More importantly, however, the film tackled a multitude of subjects that did not come in vogue until the seventies. Nearly a decade before Coppola and Scorsese, PEEP SHOW offered an unrelentingly grim and realistic portrait of organized crime, undoubtedly influenced by Mr. Williams' personal experiences as a onetime "gofer" to Johnny Rosselli and other mobsters in Los Angeles.
Released less than two years after the assassination of JFK, PEEP SHOW was also the first film to explore the dark side of Camelot. Besides tracing the tangled web of theories that may have led to the assassination, PEEP SHOW gives a blistering account of the fixing of the 1960 election and the unholy alliance between Joe Kennedy and La Cosa Nostra. Large portions of the film were made from appropriated footage, predating similiar works by Craig Baldwin, Jay Rosenblatt, and other avant-garde directors by more than a decade.
Mr. Williams followed a year later with the tawdry I, JEZEBEL (1966). Reviews were mixed, however, and it may have prompted his return to the US. With the power of the blacklist finally diminishing in the late 1960's, Mr. Williams undertook a series of exploitation features that pushed the limits of taste and taboo. This period includes such gems as E.S.P. ORGY (1967), MONDO VIETNAM (1968), and THE PHANTOM OF THE CINEMA (1969).
During the next two years, he struggled with production for THE VIRGIN SACRIFICE (1970), a three-hour long Satanic horror epic. Reputedly, Sammy Davis Jr. was an early backer of the film and a contributor to the soundtrack before a falling out with Mr. Williams. After a short but promising stint on the festival circuit, the film was lost and the negative was destroyed in a fire in the lab where it was stored. A film maudite in every sense of the phrase, the film is infamous in the annals of film history for the rampant drug use and violence on the set. As Peter Bogdanovich later observed "Though most people have forgotten the film, few have forgotten its tortured origins. It immortalized Mr. Williams as perhaps the greatest enfant terrible since Von Stroheim.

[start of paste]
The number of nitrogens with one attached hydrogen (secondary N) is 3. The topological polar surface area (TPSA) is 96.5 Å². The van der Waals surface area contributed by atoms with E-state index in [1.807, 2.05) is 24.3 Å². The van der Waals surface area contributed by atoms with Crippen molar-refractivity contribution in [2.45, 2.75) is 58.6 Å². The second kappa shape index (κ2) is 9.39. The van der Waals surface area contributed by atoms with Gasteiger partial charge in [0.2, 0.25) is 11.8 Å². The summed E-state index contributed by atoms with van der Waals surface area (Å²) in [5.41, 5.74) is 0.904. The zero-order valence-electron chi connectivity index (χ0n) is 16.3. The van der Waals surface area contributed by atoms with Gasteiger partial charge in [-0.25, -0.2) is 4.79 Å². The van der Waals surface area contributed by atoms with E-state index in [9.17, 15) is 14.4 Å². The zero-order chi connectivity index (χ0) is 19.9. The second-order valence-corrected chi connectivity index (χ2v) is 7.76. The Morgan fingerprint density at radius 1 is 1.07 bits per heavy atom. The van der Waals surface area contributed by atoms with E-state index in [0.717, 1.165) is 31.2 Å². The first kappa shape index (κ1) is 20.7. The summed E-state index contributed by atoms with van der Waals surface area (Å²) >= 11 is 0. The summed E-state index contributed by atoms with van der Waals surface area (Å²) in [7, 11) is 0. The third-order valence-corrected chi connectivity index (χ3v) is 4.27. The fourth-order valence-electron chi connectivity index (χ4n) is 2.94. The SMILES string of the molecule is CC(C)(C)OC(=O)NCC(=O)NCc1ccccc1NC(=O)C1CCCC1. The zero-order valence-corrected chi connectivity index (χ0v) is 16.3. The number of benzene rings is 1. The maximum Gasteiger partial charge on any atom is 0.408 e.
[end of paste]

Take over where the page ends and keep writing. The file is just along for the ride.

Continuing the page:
Despite the disastrous undertaking, Mr. Williams continued to release films through his Cine-Vision Studios, including kaboom! (1973), L.A. DEATH TRIP (1975), and YOU AXED FOR IT! (1978). These low-budget exploitation pieces were panned by critics but proved commercially successful on the drive-in and grindhouse circuit. He spent an increasing amount of time making hardcore pornographic films to fund his productions but his last film, NUNF*CKER (1979) is considered one of the the best. Not surprisingly, the title, if not the film, also attracted a great deal of controversy, especially from Catholic groups who picketed the screenings.
J.X. Williams also became a director of early music videos for various punk and new wave groups in Los Angeles in the late 1970's and early 1980's.
After a legal settlement in 1981 with several major film studios over copyright disputes, Mr. Williams moved to Zurich, Switzerland and retired from filmmaking. He is infamous for his reclusiveness and distaste for the public eye.
For more information, please visit our official website. ..
Who I'd like to meet:The Archive would like to meet all cineastes and cinephiles who support film as an art form.
In particular, we are interested in contacting anyone who has worked with J.X. Williams or appeared in one of his films. Also, former employees of AFI Films, Cine-Vision studios, JX Productions are encouraged to get in touch with the Archive.
The Archive is in search of several lost films by J.X. Williams and offers financial compensation to anyone who possesses or can provide information leading to location of the following list of films.
- Status: Single
- Zodiac Sign: Libra